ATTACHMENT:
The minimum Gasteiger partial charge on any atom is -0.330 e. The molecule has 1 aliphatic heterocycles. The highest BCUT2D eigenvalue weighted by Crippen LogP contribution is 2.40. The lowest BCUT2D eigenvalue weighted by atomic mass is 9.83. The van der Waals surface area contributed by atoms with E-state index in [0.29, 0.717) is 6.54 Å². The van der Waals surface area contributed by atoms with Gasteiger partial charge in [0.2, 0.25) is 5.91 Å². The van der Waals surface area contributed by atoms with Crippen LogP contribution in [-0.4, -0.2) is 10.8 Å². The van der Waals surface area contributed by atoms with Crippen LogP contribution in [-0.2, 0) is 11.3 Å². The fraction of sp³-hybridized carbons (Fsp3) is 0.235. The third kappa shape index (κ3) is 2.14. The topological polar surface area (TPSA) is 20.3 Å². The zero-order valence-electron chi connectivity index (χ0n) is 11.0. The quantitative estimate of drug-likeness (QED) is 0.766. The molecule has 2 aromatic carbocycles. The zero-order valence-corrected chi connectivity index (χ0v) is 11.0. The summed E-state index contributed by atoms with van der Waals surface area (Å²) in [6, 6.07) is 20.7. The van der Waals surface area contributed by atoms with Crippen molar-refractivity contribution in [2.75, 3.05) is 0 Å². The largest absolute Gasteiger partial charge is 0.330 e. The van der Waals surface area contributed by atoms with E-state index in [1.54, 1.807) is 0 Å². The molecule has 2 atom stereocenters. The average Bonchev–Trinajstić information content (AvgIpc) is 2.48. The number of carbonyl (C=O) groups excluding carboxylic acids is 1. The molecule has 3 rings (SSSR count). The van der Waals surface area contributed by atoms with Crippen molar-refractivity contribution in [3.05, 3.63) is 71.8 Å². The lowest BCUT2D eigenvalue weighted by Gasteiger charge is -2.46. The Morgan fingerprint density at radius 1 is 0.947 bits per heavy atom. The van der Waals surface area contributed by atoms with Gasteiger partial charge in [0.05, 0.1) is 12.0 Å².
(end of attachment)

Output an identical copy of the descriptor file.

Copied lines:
The minimum Gasteiger partial charge on any atom is -0.330 e. The molecule has 1 aliphatic heterocycles. The highest BCUT2D eigenvalue weighted by Crippen LogP contribution is 2.40. The lowest BCUT2D eigenvalue weighted by atomic mass is 9.83. The van der Waals surface area contributed by atoms with E-state index in [0.29, 0.717) is 6.54 Å². The van der Waals surface area contributed by atoms with Gasteiger partial charge in [0.2, 0.25) is 5.91 Å². The van der Waals surface area contributed by atoms with Crippen LogP contribution in [-0.4, -0.2) is 10.8 Å². The van der Waals surface area contributed by atoms with Crippen LogP contribution in [-0.2, 0) is 11.3 Å². The fraction of sp³-hybridized carbons (Fsp3) is 0.235. The third kappa shape index (κ3) is 2.14. The topological polar surface area (TPSA) is 20.3 Å². The zero-order valence-electron chi connectivity index (χ0n) is 11.0. The quantitative estimate of drug-likeness (QED) is 0.766. The molecule has 2 aromatic carbocycles. The zero-order valence-corrected chi connectivity index (χ0v) is 11.0. The summed E-state index contributed by atoms with van der Waals surface area (Å²) in [6, 6.07) is 20.7. The van der Waals surface area contributed by atoms with Crippen molar-refractivity contribution in [2.75, 3.05) is 0 Å². The largest absolute Gasteiger partial charge is 0.330 e. The van der Waals surface area contributed by atoms with E-state index in [1.54, 1.807) is 0 Å². The molecule has 2 atom stereocenters. The average Bonchev–Trinajstić information content (AvgIpc) is 2.48. The number of carbonyl (C=O) groups excluding carboxylic acids is 1. The molecule has 3 rings (SSSR count). The van der Waals surface area contributed by atoms with Crippen molar-refractivity contribution in [3.05, 3.63) is 71.8 Å². The lowest BCUT2D eigenvalue weighted by Gasteiger charge is -2.46. The Morgan fingerprint density at radius 1 is 0.947 bits per heavy atom. The van der Waals surface area contributed by atoms with Gasteiger partial charge in [0.05, 0.1) is 12.0 Å².